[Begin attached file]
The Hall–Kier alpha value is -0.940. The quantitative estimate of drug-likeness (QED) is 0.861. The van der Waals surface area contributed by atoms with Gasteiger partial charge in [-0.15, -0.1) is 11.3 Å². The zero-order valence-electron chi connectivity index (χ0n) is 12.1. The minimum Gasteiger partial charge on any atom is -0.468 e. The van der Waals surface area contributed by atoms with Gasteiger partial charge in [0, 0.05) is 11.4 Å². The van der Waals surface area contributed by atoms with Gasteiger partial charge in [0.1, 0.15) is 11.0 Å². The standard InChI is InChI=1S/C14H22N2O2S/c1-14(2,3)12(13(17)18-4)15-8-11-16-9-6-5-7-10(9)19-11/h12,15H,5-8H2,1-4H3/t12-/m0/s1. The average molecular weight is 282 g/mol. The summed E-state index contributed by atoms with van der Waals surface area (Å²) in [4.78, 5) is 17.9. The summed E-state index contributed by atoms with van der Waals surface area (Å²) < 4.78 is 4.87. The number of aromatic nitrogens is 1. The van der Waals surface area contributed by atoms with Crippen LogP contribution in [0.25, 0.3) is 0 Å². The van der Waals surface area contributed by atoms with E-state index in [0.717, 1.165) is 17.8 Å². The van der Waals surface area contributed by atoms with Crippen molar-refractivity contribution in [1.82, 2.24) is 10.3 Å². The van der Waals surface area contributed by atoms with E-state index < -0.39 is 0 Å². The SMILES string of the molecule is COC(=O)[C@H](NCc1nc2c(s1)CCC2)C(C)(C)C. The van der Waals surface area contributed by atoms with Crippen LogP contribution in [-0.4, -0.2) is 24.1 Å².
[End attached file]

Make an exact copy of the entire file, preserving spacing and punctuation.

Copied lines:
The Hall–Kier alpha value is -0.940. The quantitative estimate of drug-likeness (QED) is 0.861. The van der Waals surface area contributed by atoms with Gasteiger partial charge in [-0.15, -0.1) is 11.3 Å². The zero-order valence-electron chi connectivity index (χ0n) is 12.1. The minimum Gasteiger partial charge on any atom is -0.468 e. The van der Waals surface area contributed by atoms with Gasteiger partial charge in [0, 0.05) is 11.4 Å². The van der Waals surface area contributed by atoms with Gasteiger partial charge in [0.1, 0.15) is 11.0 Å². The standard InChI is InChI=1S/C14H22N2O2S/c1-14(2,3)12(13(17)18-4)15-8-11-16-9-6-5-7-10(9)19-11/h12,15H,5-8H2,1-4H3/t12-/m0/s1. The average molecular weight is 282 g/mol. The summed E-state index contributed by atoms with van der Waals surface area (Å²) in [4.78, 5) is 17.9. The summed E-state index contributed by atoms with van der Waals surface area (Å²) < 4.78 is 4.87. The number of aromatic nitrogens is 1. The van der Waals surface area contributed by atoms with Crippen LogP contribution in [0.25, 0.3) is 0 Å². The van der Waals surface area contributed by atoms with E-state index in [0.717, 1.165) is 17.8 Å². The van der Waals surface area contributed by atoms with Crippen molar-refractivity contribution in [1.82, 2.24) is 10.3 Å². The van der Waals surface area contributed by atoms with E-state index < -0.39 is 0 Å². The SMILES string of the molecule is COC(=O)[C@H](NCc1nc2c(s1)CCC2)C(C)(C)C. The van der Waals surface area contributed by atoms with Crippen LogP contribution in [-0.4, -0.2) is 24.1 Å².